Pence: Trump's Taiwan talks were 'a courtesy call'

Washington (CNN)President-elect Donald Trump's decision to buck diplomatic protocol and accept a call from the leader of Taiwan didn't necessarily reflect a shift away from the "One-China" policy, Vice President-elect Mike Pence says.

"This was a courtesy call of the democratically-elected president of Taiwan, and a call to congratulate the President-elect," Pence said Sunday on NBC's "Meet the Press."
Pressed by host Chuck Todd on whether anything should be read into the call, Pence said: "Well, I don't think so."
Trump's conversation with President Tsai Ing-wen marks the first publicly reported call between a US President or President-elect, and a Taiwanese leader, since 1979.
    In 1979, the United States acknowledged a set of protocols formally known as the "One China Policy," a belief system that features Taiwan as part of China. By Friday night, China had already reached out to President Barack Obama's administration.
    "I think I would just say to our counterparts in China that this was a moment of courtesy. The President-elect talked to President Xi (Jinping) two weeks ago in the same manner that was not a discussion about policy," Pence said. "And we're going to be preparing after January 20 to advance now what will be President Trump's agenda on the world stage and we'll deal with policy at that time."
    Todd asked Pence whether Trump is likely to call Chinese leaders to calm the waters this week.
    And Pence responded by comparing media coverage of Trump's Taiwan call with Obama's policy changes toward Cuba before the death of Fidel Castro.
    "I wouldn't expect so. But to be honest with you, the waters here seem like a little bit of a tempest in a teapot," Pence said.
    "I mean, it's striking to be that President Obama would reach out to a murdering dictator in Cuba and be hailed as a hero. And President-elect Donald Trump takes a courtesy call from the democratically-elected president of Taiwan and it becomes something of a thing in the media."
    Pence added: "I think most Americans and frankly most leaders around the world know this for what it was. And it's all part and parcel. I think you're going to see in a President Donald Trump a willingness to engage the world but engage the world on America's terms."
    Pence was also pressed on Trump's call with Pakistani Prime Minister Nawaz Sharif in which Trump offered to "play any role that you want me to play" -- a remark that raised eyebrows in India, which has not asked for the United States' help in settling the dispute over the contested Kashmir region.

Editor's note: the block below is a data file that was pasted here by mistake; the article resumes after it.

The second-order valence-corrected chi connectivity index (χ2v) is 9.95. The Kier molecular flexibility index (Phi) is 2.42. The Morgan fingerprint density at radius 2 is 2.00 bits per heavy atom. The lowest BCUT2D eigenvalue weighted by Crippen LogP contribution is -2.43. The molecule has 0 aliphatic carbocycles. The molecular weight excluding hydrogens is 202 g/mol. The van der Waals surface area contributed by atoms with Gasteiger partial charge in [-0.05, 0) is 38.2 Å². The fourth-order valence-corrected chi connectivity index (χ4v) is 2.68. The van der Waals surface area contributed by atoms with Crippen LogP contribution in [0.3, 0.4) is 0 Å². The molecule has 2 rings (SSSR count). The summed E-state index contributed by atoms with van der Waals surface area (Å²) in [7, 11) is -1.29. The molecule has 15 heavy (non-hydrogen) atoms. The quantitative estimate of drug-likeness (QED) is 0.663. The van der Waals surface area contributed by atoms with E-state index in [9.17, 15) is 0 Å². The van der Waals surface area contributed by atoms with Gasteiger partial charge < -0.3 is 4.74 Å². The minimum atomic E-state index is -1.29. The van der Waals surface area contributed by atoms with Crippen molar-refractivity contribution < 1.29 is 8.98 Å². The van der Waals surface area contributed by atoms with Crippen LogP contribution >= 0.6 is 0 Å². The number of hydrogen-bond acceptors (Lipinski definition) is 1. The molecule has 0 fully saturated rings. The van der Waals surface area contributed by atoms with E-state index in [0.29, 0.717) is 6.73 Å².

"Well, clearly there's been great tension between India and Pakistan in recent days, which resulted in violence along the Kashmir region. And I think what the President-elect expressed in conversations with leaders from both countries was a desire for continued US engagement on building the relationship with both of those countries," Pence said. "These are two nuclear powers, the President-elect recognizes that. And making sure that they know that when this administration takes office, that we intend to be fully engaged in the region and fully engaged with both nations to advance peace and security."
    Asked if Trump would be a mediator over Kashmir, Pence said: "I think you're also going to see an energetic leadership in the world, prepared to engaged and to look for ways that he can bring those extraordinary deal-making skills to bear on lessening tensions and solving problems in the world."
    Pence deflected a question about why Trump hasn't more frequently taken advantage of briefings such as the Presidential Daily Briefing, an intelligence update, or State Department updates on protocol before his calls with foreign leaders, noting that Trump had received some of those briefs.
    "The President-elect and I have had the privilege now of receiving the presidential daily briefs and we're receiving the formal briefings that come about national security during the course of the transition. And I know the President-elect has been briefed as he's been making these calls," Pence said.
    "President-elect Trump has already spoken to more than 50 leaders around the world," he said. "He's been briefed. Those have been courtesy conversations, but it's all part and parcel of beginning the kinds of relationships that will allow our new President to advance America's interests in the world."
    Pence wouldn't say who Trump is likely to select for secretary of state, though he listed five men when asked about the job: 2012 GOP nominee Mitt Romney, former New York City Mayor Rudy Giuliani, former Gen. David Petraeus, Senate Foreign Relations Committee Chairman Bob Corker and former UN Ambassador John Bolton.
    Asked whether Petraeus' conviction for mishandling classified information would disqualify him, Pence said: "It'll be the President-elect's decision about the totality of General Petraeus's experience in background. But I first met General Petraeus when he was commanding 101st Airborne in Iraq, and then I saw him martial the plan and the resources for what became the successful surge in Iraq. He's an American hero and he has our great respect."